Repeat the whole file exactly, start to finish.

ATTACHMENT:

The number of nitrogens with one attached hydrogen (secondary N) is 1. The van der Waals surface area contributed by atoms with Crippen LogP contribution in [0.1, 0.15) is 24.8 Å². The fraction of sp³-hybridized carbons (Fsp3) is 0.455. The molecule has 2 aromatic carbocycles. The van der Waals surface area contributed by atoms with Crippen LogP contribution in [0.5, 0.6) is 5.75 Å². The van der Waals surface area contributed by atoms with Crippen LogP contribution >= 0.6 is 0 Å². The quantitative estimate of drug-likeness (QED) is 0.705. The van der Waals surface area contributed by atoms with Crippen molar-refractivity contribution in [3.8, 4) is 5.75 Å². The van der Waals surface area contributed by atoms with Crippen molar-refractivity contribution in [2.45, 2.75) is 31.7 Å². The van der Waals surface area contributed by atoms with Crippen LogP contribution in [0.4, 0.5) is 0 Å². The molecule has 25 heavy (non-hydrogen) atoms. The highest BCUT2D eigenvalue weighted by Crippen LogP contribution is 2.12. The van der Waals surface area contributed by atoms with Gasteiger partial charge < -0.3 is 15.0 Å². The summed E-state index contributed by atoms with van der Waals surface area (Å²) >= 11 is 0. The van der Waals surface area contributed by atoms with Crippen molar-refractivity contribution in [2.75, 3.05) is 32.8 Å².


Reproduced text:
The number of nitrogens with one attached hydrogen (secondary N) is 1. The van der Waals surface area contributed by atoms with Crippen LogP contribution in [0.1, 0.15) is 24.8 Å². The fraction of sp³-hybridized carbons (Fsp3) is 0.455. The molecule has 2 aromatic carbocycles. The van der Waals surface area contributed by atoms with Crippen LogP contribution in [0.5, 0.6) is 5.75 Å². The van der Waals surface area contributed by atoms with Crippen LogP contribution >= 0.6 is 0 Å². The quantitative estimate of drug-likeness (QED) is 0.705. The van der Waals surface area contributed by atoms with Crippen molar-refractivity contribution in [3.8, 4) is 5.75 Å². The van der Waals surface area contributed by atoms with Crippen molar-refractivity contribution in [2.45, 2.75) is 31.7 Å². The van der Waals surface area contributed by atoms with Crippen LogP contribution in [0.4, 0.5) is 0 Å². The molecule has 25 heavy (non-hydrogen) atoms. The highest BCUT2D eigenvalue weighted by Crippen LogP contribution is 2.12. The van der Waals surface area contributed by atoms with Gasteiger partial charge < -0.3 is 15.0 Å². The summed E-state index contributed by atoms with van der Waals surface area (Å²) >= 11 is 0. The van der Waals surface area contributed by atoms with Crippen molar-refractivity contribution in [2.75, 3.05) is 32.8 Å².